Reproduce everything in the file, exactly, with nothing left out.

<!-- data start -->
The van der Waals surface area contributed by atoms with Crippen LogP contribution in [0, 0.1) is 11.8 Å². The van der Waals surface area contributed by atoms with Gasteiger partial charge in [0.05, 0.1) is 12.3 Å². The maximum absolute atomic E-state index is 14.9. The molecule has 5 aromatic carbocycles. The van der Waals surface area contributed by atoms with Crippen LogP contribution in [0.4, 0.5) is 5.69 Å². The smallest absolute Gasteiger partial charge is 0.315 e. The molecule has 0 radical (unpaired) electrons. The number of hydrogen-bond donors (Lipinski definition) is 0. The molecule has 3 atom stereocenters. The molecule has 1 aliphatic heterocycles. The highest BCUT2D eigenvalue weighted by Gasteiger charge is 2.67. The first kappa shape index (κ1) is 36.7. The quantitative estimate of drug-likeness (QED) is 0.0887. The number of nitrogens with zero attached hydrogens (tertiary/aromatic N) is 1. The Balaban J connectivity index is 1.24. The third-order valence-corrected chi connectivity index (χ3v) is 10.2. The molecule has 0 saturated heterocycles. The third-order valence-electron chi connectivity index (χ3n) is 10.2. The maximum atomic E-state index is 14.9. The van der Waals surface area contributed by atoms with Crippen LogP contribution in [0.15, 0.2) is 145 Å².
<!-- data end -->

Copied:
The van der Waals surface area contributed by atoms with Crippen LogP contribution in [0, 0.1) is 11.8 Å². The van der Waals surface area contributed by atoms with Gasteiger partial charge in [0.05, 0.1) is 12.3 Å². The maximum absolute atomic E-state index is 14.9. The molecule has 5 aromatic carbocycles. The van der Waals surface area contributed by atoms with Crippen LogP contribution in [0.4, 0.5) is 5.69 Å². The smallest absolute Gasteiger partial charge is 0.315 e. The molecule has 0 radical (unpaired) electrons. The number of hydrogen-bond donors (Lipinski definition) is 0. The molecule has 3 atom stereocenters. The molecule has 1 aliphatic heterocycles. The highest BCUT2D eigenvalue weighted by Gasteiger charge is 2.67. The first kappa shape index (κ1) is 36.7. The quantitative estimate of drug-likeness (QED) is 0.0887. The number of nitrogens with zero attached hydrogens (tertiary/aromatic N) is 1. The Balaban J connectivity index is 1.24. The third-order valence-corrected chi connectivity index (χ3v) is 10.2. The molecule has 0 saturated heterocycles. The third-order valence-electron chi connectivity index (χ3n) is 10.2. The maximum atomic E-state index is 14.9. The van der Waals surface area contributed by atoms with Crippen LogP contribution in [0.15, 0.2) is 145 Å².